After spending a lovely morning with Gh., T. and I again traversed Fes’s medina labyrinth to find her a coat, boots and haircut. We entered Mellah, the city’s mediaeval-styled Jewish area, and found Boutique Arizona. While a degenerate English-language version of the Romanian “Dragostea Din Tei/Numa Numa Song” played in the background, two giggling teenage boys helped us find a beautiful coat that made T. look like someone out of Game of Thrones. I got a knockoff gold Adidas gym bag, which is sort of really cool and made me feel royal, as well.
Our search for boots and a haircut proved unsuccessful, so we soon left Mellah for the Bourj Fes mall. Cramming around kids whizzing by on stuffed animals, slow-moving family units and stylish teens posing near escalators, we entered shoe and clothes stores.
We went crazy at Sloop’s Bonbons, where I found marshmallow lollipop vampires and zombies, candy canes gummies and…. DIDDLINA! Yes, this soft, plush cross-between-a-mouse-and-something-with-huge-feet from my childhood was sitting quietly on a rack in the candy store. (This surprised me even more than Muslim Moroccan engagement in Halloween/Christmas capitalism.)
In another win for global capitalism, I heard “Santa Baby” in the bathrooms. As I’ve been singing the two lines I know on repeat for the past weeks, I felt vindication for having annoyed my friends (Hey, Emily and Charlotte!), since someone else in Morocco does like this song enough to play it in October. Slowly, my sense of understanding and love toward my friend Bourj Fes began to grow.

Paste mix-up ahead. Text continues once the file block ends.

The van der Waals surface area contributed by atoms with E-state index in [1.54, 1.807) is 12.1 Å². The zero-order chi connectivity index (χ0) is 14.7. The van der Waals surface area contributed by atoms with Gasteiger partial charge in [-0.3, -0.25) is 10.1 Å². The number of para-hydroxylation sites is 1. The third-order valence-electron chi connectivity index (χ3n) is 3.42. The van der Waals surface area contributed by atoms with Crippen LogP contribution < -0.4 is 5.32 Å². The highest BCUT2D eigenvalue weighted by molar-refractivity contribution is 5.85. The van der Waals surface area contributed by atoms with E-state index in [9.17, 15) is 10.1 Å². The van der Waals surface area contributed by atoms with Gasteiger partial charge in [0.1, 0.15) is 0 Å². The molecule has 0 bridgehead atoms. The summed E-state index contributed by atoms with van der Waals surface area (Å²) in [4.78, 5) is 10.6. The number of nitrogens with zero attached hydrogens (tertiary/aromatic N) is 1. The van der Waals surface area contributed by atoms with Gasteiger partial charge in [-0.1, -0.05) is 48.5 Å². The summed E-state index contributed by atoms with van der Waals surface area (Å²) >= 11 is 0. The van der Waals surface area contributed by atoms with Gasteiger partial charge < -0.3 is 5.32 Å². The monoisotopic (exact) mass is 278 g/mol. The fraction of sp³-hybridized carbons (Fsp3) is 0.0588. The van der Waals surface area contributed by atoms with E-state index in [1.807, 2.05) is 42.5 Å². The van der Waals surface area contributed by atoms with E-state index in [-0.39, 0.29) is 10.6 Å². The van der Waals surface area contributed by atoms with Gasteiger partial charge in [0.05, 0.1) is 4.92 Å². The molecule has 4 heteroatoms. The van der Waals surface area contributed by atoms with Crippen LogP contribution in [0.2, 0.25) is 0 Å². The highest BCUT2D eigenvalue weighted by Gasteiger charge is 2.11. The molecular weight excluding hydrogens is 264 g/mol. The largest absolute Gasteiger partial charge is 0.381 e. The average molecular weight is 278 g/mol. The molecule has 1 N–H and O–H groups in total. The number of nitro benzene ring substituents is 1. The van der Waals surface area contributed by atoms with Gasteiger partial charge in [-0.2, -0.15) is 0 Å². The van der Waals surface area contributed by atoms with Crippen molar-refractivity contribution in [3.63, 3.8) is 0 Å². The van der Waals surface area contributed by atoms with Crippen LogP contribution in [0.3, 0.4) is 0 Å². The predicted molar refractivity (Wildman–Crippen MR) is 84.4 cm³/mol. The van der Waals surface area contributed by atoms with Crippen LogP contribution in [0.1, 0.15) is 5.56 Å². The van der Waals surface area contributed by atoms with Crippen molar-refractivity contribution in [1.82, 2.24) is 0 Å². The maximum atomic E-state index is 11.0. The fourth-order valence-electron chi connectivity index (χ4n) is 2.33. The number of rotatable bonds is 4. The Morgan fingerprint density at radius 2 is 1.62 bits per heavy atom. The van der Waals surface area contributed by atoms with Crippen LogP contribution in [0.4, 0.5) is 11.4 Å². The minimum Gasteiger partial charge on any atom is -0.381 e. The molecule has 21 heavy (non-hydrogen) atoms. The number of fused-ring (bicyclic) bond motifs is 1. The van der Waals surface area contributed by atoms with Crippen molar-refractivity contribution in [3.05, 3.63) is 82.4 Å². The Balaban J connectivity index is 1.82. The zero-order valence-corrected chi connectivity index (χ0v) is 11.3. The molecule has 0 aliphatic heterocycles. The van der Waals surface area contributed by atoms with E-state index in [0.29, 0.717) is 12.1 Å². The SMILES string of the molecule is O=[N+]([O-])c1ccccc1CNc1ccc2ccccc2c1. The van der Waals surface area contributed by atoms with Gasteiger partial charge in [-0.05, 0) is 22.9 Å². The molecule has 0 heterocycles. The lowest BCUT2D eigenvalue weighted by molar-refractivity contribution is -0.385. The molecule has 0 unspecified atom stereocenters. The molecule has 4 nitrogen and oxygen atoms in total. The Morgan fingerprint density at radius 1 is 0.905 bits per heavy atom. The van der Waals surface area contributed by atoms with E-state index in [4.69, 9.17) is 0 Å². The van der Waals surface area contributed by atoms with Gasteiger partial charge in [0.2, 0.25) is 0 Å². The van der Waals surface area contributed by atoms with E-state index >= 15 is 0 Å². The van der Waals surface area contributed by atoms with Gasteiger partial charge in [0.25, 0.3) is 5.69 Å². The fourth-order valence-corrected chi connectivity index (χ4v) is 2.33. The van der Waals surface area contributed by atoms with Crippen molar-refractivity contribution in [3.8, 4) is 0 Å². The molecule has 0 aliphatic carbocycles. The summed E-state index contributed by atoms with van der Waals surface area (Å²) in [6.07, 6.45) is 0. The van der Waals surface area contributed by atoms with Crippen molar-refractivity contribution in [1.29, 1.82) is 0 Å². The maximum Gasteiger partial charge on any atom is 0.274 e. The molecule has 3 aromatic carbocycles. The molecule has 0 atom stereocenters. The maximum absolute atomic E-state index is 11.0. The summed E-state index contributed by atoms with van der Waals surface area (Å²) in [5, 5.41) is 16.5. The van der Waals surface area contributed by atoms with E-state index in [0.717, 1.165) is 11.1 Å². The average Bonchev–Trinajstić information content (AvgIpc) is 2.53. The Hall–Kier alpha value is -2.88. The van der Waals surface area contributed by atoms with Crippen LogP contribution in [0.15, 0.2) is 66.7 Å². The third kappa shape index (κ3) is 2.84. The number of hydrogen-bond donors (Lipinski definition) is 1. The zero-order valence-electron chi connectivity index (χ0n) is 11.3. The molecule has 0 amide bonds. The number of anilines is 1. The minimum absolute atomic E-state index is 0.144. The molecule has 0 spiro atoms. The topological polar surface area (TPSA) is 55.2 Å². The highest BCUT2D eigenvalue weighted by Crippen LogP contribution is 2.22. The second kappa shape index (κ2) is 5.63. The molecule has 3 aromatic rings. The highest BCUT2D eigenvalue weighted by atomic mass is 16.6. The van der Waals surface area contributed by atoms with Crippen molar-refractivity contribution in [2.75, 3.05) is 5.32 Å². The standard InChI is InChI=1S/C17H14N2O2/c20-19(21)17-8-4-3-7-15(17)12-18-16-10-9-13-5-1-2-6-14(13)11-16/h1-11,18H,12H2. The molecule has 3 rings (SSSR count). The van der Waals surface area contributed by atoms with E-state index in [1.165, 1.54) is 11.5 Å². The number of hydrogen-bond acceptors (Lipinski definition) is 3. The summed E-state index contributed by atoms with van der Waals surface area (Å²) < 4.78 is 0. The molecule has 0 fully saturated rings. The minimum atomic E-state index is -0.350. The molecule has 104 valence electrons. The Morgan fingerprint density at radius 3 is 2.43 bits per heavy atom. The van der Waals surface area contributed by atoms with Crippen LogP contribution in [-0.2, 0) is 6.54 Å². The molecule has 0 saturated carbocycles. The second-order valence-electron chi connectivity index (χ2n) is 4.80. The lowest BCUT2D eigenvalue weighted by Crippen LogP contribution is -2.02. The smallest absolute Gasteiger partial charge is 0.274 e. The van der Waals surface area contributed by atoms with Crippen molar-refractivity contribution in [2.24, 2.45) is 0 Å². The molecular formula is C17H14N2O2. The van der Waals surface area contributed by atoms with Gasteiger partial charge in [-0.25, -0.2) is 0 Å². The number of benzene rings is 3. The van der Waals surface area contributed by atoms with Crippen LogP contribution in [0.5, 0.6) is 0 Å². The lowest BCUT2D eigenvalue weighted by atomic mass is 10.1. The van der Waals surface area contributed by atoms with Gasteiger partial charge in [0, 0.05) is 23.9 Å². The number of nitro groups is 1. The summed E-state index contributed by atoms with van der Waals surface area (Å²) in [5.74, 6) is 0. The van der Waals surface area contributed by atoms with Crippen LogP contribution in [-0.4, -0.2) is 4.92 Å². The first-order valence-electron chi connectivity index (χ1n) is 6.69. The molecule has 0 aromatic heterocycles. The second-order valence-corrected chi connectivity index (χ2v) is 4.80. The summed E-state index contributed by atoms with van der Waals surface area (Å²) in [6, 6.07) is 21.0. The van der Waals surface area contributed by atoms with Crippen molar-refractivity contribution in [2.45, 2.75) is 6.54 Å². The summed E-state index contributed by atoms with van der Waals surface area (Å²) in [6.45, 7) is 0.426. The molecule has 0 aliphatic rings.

It grew even bigger when I found Germany’s premier lingerie store, Hunkemöller, hiding in Bourj Fes’s basement!
Yes, it’s not a great picture, but you needed proof, didn’t you?
After a dinner of sushi and chicken at the food court’s “Samurai: Sense of Asia,”
T. and I dashed through rain and four lanes of traffic to a hair salon. While the coiffeuse worked on T., I watched Arabic-dubbed Turkish soap operas and inhaled the store’s charming sewage smell. We then looked for a petit taxi, met a few Tchörmanns from Hamburg, found a petit taxi and were driven to the bus station. There, we found a grand taxi to Ifrane.
And that’s where we heard it again. THE SONG. You know, the one we were tortured with on the Rabat trip. The screaming Berber call-and-response that lasts between 15 and 30 minutes, depending on the taxi driver’s sympathy with passengers. The Haddioui (when I asked for the song’s name, the driver turned it up louder). Here’s a short version, if you’re interested in participating in the torture.
The song was only interrupted by the taxi driver and other female passenger’s Darija argument about love and romantic expectations.
Ultimately, we found only two out of three things on our list, but received so much more in the way of friendship, entertainment and character development. We will head back to Fes soon, and I, your intrepid correspondent, will again report all the news that’s fit to print.
… And, in case you’re interested, here’s this week’s installment of “An Exquisite Corpse,” a Cafe Babel series on organ trafficking in Kosovo.